By Jill Morgenstern of Do Try This at Home
Emma Elliot of Nacagdoches, Texas lost a three-year battle against Pinterest addiction. She died peacefully in her sleep Wednesday in her home.
Elliot is perhaps best known for raising awareness regarding Pinterest addiction. “She worked tirelessly for the last few years to help found the Pinterest Recovery Program,” said co-founder Jordan Samuels.
Since Pinterest’s development in 2009, the popularity of pinning has blossomed, but few people recognize the darker side of over-pinning. “We’ve seen hundreds of new cases a month in our facility from as far away as Tampa and Reno,” Samuels told reporters.
“It usually starts with something as innocent as serving full dinners from Mason jars. Often the over-pinner will demand that the family’s placemats be used in a portrait position rather than landscape on the table to more accurately emulate a Pinterest graphic.”
Pinterest related deaths are estimated to claim up to 200 lives a year, mostly from self-destructive behaviors such as forgetting to eat or drink while pinning, but also from less obvious factors. One over-pinner went on a three-day pinning spree, only getting up from her computer screen to refill her wine glass.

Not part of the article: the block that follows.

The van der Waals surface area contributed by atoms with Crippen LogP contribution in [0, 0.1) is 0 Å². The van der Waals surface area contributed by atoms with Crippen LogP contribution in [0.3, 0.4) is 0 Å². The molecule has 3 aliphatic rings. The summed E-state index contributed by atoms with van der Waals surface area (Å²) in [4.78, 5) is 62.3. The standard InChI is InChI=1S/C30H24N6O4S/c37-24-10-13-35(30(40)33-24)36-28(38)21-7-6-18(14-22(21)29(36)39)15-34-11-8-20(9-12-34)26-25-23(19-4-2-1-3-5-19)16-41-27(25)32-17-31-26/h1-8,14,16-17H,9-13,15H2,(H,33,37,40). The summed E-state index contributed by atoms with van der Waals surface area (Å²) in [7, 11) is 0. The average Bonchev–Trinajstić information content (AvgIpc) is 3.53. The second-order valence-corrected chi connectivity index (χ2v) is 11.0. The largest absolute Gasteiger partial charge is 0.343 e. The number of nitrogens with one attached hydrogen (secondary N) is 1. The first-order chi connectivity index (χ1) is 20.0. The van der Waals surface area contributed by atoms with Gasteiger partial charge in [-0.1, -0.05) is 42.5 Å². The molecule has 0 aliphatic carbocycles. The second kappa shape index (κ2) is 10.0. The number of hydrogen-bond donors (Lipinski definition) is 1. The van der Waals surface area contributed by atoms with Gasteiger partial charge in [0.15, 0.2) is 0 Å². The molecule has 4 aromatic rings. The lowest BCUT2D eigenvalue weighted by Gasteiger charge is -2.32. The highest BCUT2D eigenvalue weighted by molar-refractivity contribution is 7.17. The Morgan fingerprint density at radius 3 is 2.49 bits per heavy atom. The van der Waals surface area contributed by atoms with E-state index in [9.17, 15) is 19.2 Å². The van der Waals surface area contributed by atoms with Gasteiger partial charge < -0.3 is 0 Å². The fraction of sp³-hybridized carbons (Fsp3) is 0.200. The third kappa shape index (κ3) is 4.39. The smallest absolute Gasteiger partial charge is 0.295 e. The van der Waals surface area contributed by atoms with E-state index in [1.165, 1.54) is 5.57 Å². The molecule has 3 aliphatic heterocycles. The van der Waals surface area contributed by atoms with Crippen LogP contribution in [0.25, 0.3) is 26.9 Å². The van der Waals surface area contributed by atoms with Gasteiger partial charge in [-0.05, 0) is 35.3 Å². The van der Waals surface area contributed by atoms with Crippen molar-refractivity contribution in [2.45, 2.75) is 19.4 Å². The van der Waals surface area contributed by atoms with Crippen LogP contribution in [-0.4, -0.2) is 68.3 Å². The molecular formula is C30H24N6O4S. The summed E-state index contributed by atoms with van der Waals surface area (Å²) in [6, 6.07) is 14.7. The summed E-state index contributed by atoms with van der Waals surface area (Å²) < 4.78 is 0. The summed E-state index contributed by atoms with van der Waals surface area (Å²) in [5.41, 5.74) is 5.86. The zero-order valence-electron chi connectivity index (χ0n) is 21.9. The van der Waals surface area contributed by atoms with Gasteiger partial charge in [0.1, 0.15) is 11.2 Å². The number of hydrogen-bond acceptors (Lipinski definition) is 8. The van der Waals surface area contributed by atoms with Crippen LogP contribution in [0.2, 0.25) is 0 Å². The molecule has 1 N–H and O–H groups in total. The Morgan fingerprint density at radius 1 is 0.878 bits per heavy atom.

Samuels urges families to be on the lookout for these and other signs of addiction. While previous generations had to make do with excess macraméd houseplant hangers, the era of Pinterest has seen entire homes covered in crocheted cozies.
“If you notice any large areas of your home such as the kitchen or bedroom suddenly covered floor to ceiling in crochet OR knit work, I urge you to call the Pinterest Recovery hotline. Likewise, if you have more than three jellyfish lanterns or other crepe paper creations inside your home and are not throwing a child’s birthday party, think seriously about intervention,” pleaded Samuels.
Elliot’s family has started a foundation to continue her mission. “Of course we are all devastated that her work in Pinterest addiction was cut short,” says son Robert Elliot. “However, we are all just so proud of our mother and everything she’s done to fight this terrible disease.”
The family requests that donations be made to the Pinterest Recovery Program in lieu of flowers.
About the Author
Jill Morgenstern is a wife, mother, and teacher. She has four kids ages 27 to three, 13 years of teaching experience, and a Master’s Degree in Teaching Reading, yet reserves the right to be wrong about everything. She writes about food, family, and the ridiculous at Do Try This at Home. You can also find her on Facebook and Twitter.